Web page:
Understanding the purposes and history of higher education. Finally, a fourth conceptual understanding that the literature suggests doctoral students develop while in graduate school is an understanding of and appreciation for the purposes and history of higher education. As was noted earlier, in order to be successful at one's role as a teacher, a faculty member needs to be an expert in his or her discipline. However, that disciplinary expertise is not enough. A faculty member also needs to understand the role that colleges and universities play in the development of individuals who are critical thinkers and full participants (as professional and citizens). Understanding this history will enable future teaching faculty to think about how they contextualize the disciplinary content knowledge they deliver in the classroom, and how to encourage higher-order thinking among students they teach and advise.

Knowledge and Skills in the Core Areas of Faculty Work

As mentioned at the beginning of this chapter, pedagogical activity is one of the four areas of faculty work, each of which demands the development of knowledge and skills to carry out responsibilities in each of these domains. Thus, a second outcome of doctoral student socialization for teaching roles can be a thorough understanding of teaching and learning processes (Austin & McDaniels, 2006). The literature suggests that prospective faculty should understand

1. the different ways students learn;

2. the usefulness of different teaching strategies to facilitate learning in a discipline;

3. how disciplinary differences impact methods and modes of inquiry, criteria for determining validity, as well as how  problems

   are identified and solved in the field (Donald, 2002); and

4. the conceptual roadblocks that novices face in learning disciplinary topics.

There is also a growing need for teaching faculty to understand how instructional technologies can be integrated in to a faculty member's disciplinarily informed pedagogical approaches (Mishra & Koehler, 2006).

Interpersonal Skills

A third desired outcome (or category of outcomes) of doctoral student socialization for teaching roles is the development of a set of interpersonal abilities that will allow them to use a variety of channels to communicate with a diverse set of students and colleagues (Austin & McDaniels, 2006). These interpersonal abilities include (a) written and oral communication; (b) collaboration; and (c) the ability to interact successfully with diverse students and colleagues.

Written and oral communication. Successful teaching faculty will need to be able to successfully communicate with students and faculty colleagues in both written and oral form. Good oral and written communication skills will enable teaching faculty to not just deliver content but to also differentiate important concepts from the less important, as well as frame topics for students in such a way that they start to make sense of the subject matter for themselves. The increasing number of online courses-and increased use of technology by students and colleagues-will require that aspiring teaching faculty learn how to most effectively use written and oral communication strategies in an online context, recognizing the influence that online tools (e.g., wikis, video, podcasts, blogs) will have on how, and to what extent, they make use of oral and written communication strategies.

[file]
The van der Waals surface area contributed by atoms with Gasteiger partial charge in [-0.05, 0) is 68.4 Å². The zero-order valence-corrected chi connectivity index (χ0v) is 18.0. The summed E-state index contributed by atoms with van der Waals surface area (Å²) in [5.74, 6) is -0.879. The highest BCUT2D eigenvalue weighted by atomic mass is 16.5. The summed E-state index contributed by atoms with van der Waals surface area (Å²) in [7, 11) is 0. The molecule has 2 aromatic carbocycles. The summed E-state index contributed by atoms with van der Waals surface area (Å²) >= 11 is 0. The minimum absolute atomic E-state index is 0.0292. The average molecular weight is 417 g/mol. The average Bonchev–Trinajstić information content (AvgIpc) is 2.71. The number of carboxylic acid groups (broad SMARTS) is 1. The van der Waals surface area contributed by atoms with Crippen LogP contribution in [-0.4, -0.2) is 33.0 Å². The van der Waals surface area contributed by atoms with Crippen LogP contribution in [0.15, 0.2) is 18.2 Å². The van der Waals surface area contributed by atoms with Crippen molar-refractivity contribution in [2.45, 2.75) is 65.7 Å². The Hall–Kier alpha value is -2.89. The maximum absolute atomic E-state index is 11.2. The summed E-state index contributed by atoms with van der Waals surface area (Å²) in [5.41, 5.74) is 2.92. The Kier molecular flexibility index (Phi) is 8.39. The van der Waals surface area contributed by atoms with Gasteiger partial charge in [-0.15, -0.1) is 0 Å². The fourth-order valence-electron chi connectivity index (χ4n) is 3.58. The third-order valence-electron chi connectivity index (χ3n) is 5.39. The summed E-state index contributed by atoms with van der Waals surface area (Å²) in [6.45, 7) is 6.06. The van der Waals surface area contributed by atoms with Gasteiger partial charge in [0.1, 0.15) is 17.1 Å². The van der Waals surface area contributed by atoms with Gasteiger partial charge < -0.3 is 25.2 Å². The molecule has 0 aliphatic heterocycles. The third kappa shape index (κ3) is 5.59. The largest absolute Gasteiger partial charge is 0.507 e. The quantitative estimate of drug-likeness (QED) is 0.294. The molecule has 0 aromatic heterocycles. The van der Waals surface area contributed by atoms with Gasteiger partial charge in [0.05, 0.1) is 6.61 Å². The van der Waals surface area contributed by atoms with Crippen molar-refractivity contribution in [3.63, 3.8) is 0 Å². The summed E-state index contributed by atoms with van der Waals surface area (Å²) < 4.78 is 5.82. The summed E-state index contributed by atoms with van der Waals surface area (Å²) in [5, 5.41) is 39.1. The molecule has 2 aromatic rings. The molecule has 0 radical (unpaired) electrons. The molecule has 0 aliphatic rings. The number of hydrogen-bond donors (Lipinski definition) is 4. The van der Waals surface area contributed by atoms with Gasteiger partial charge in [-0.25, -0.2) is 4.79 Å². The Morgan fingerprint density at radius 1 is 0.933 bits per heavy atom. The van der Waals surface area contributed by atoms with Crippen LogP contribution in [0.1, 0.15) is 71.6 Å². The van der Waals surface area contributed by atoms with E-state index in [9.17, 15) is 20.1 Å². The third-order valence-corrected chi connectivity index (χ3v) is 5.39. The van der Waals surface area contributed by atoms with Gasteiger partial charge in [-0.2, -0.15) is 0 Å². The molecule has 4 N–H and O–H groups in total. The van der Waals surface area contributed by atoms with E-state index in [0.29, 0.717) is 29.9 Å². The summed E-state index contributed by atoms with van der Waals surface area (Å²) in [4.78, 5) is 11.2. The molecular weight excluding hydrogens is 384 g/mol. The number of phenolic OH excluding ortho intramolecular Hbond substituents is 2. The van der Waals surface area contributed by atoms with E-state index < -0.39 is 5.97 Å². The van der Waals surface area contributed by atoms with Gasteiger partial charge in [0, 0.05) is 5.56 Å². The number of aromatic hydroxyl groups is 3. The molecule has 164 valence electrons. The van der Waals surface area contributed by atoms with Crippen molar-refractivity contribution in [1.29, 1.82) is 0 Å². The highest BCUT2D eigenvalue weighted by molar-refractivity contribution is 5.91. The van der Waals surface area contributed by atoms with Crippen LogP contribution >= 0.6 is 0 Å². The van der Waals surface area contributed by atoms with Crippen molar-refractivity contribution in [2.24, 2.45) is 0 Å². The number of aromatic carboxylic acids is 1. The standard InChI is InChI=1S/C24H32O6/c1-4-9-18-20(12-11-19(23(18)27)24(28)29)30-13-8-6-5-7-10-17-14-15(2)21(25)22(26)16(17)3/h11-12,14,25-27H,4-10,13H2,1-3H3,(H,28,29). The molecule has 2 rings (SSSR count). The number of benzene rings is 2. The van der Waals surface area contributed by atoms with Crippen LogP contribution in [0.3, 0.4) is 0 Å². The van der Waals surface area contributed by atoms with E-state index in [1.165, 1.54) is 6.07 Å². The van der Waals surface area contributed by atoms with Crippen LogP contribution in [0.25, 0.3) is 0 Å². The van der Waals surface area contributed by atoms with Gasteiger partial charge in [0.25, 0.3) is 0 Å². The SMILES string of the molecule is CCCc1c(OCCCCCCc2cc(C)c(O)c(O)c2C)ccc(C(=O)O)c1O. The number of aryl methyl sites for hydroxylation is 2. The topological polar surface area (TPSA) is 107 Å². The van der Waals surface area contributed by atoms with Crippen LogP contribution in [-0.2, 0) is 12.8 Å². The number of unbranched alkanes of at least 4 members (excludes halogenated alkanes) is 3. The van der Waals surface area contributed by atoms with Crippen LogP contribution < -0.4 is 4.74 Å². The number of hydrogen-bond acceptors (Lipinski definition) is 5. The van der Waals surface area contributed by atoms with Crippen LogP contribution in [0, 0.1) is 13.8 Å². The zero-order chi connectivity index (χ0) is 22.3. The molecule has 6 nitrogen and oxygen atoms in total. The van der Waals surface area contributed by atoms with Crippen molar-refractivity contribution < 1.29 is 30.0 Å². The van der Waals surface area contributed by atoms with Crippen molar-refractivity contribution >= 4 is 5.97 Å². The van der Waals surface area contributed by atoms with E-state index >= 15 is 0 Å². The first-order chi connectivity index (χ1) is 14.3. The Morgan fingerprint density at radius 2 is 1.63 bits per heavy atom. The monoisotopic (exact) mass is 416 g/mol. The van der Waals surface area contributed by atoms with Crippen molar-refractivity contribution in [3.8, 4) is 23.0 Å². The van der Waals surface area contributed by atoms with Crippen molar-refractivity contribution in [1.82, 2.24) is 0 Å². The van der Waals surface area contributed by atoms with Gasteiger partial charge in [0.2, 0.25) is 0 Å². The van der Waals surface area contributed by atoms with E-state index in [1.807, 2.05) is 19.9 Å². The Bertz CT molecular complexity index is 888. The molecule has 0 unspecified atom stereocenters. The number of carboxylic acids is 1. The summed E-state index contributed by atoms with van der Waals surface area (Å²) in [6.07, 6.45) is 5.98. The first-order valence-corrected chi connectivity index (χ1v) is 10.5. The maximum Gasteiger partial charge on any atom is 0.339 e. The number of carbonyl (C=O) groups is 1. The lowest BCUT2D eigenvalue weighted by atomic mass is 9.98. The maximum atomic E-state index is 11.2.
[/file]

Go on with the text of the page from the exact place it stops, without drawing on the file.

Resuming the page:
Collaboration. In order to excel in the multiple dimensions of teaching practice, aspiring teaching faculty will need to cultivate their ability to collaborate with others. The increasingly interdisciplinary nature of knowledge has demanded more collaboration among faculty members in instruction, curriculum design, and assessment. In addition, future faculty who are interested in working at an institution with graduate programs will need to be able to collaborate with graduate students who work with them via teaching assistantships. Furthermore, faculty often find themselves working with colleagues on pedagogical projects such as curriculum redesign and program development.

Ability to interact successfully with diverse students and faculty colleagues. The college student population continues to grow increasingly socially diverse, as is evident in the following trends:

  • An increase in the number of students ages 25 and older;
  • An increase in the number of first-generation college attendees;
  • An increase in the racial/ethnic diversity of student populations; and
  • A change in educational expectations on the part of students and parents, including an increasing consumer orientation (Gappa, Austin & Trice, 2007; Schuster & Finkelstein, 2006)

Doctoral students interested in pursuing teaching opportunities need to understand the impact of an increasingly diverse student population on both curricular and instructional implications activity. In addition, the professoriate in the 21st century is also becoming more diverse, as more women, racial and ethnic minorities, and foreign-born faculty (Schuster & Finkelstein, 2006) join the faculty ranks. The trend toward an increasingly diverse faculty population suggests that an important goal of doctoral student socialization should be to make prospective faculty aware of the impact of gender and cultural diversity on faculty collaboration in instruction and/or curriculum design (see Sallee, chapter 7, and Winkle-Wagner, Johnson, Morelon-Quanoo, & Santiague, chapter 9, for more discussion on gender and race among graduate students).